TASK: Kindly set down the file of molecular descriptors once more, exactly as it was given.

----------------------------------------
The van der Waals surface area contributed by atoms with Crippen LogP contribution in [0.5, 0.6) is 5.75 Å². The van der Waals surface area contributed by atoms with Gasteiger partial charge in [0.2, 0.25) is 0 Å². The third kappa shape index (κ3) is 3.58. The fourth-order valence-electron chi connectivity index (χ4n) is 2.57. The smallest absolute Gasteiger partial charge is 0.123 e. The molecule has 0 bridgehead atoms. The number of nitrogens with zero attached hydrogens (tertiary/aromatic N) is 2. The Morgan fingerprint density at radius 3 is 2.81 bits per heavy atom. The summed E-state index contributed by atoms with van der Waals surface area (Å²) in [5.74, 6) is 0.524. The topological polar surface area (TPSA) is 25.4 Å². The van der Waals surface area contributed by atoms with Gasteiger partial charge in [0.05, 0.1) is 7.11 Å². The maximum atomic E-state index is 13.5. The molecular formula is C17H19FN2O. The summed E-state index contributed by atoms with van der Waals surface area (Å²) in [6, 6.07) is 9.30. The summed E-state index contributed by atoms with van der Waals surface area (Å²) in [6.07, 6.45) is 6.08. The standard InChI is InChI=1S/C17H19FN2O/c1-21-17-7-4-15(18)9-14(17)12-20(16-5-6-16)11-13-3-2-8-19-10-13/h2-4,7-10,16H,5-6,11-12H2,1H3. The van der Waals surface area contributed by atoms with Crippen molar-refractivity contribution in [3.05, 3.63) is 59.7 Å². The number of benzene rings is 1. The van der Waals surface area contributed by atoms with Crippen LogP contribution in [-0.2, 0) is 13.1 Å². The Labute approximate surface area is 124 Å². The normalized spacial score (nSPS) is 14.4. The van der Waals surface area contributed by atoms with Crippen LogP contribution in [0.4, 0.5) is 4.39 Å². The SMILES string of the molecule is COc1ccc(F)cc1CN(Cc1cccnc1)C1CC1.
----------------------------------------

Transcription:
The van der Waals surface area contributed by atoms with Crippen LogP contribution in [0.5, 0.6) is 5.75 Å². The van der Waals surface area contributed by atoms with Gasteiger partial charge in [0.2, 0.25) is 0 Å². The third kappa shape index (κ3) is 3.58. The fourth-order valence-electron chi connectivity index (χ4n) is 2.57. The smallest absolute Gasteiger partial charge is 0.123 e. The molecule has 0 bridgehead atoms. The number of nitrogens with zero attached hydrogens (tertiary/aromatic N) is 2. The Morgan fingerprint density at radius 3 is 2.81 bits per heavy atom. The summed E-state index contributed by atoms with van der Waals surface area (Å²) in [5.74, 6) is 0.524. The topological polar surface area (TPSA) is 25.4 Å². The van der Waals surface area contributed by atoms with Gasteiger partial charge in [0.05, 0.1) is 7.11 Å². The maximum atomic E-state index is 13.5. The molecular formula is C17H19FN2O. The summed E-state index contributed by atoms with van der Waals surface area (Å²) in [6, 6.07) is 9.30. The summed E-state index contributed by atoms with van der Waals surface area (Å²) in [6.07, 6.45) is 6.08. The standard InChI is InChI=1S/C17H19FN2O/c1-21-17-7-4-15(18)9-14(17)12-20(16-5-6-16)11-13-3-2-8-19-10-13/h2-4,7-10,16H,5-6,11-12H2,1H3. The van der Waals surface area contributed by atoms with Crippen molar-refractivity contribution in [3.05, 3.63) is 59.7 Å². The number of benzene rings is 1. The van der Waals surface area contributed by atoms with Crippen LogP contribution in [-0.2, 0) is 13.1 Å². The Labute approximate surface area is 124 Å². The normalized spacial score (nSPS) is 14.4. The van der Waals surface area contributed by atoms with Crippen LogP contribution in [0.4, 0.5) is 4.39 Å². The SMILES string of the molecule is COc1ccc(F)cc1CN(Cc1cccnc1)C1CC1.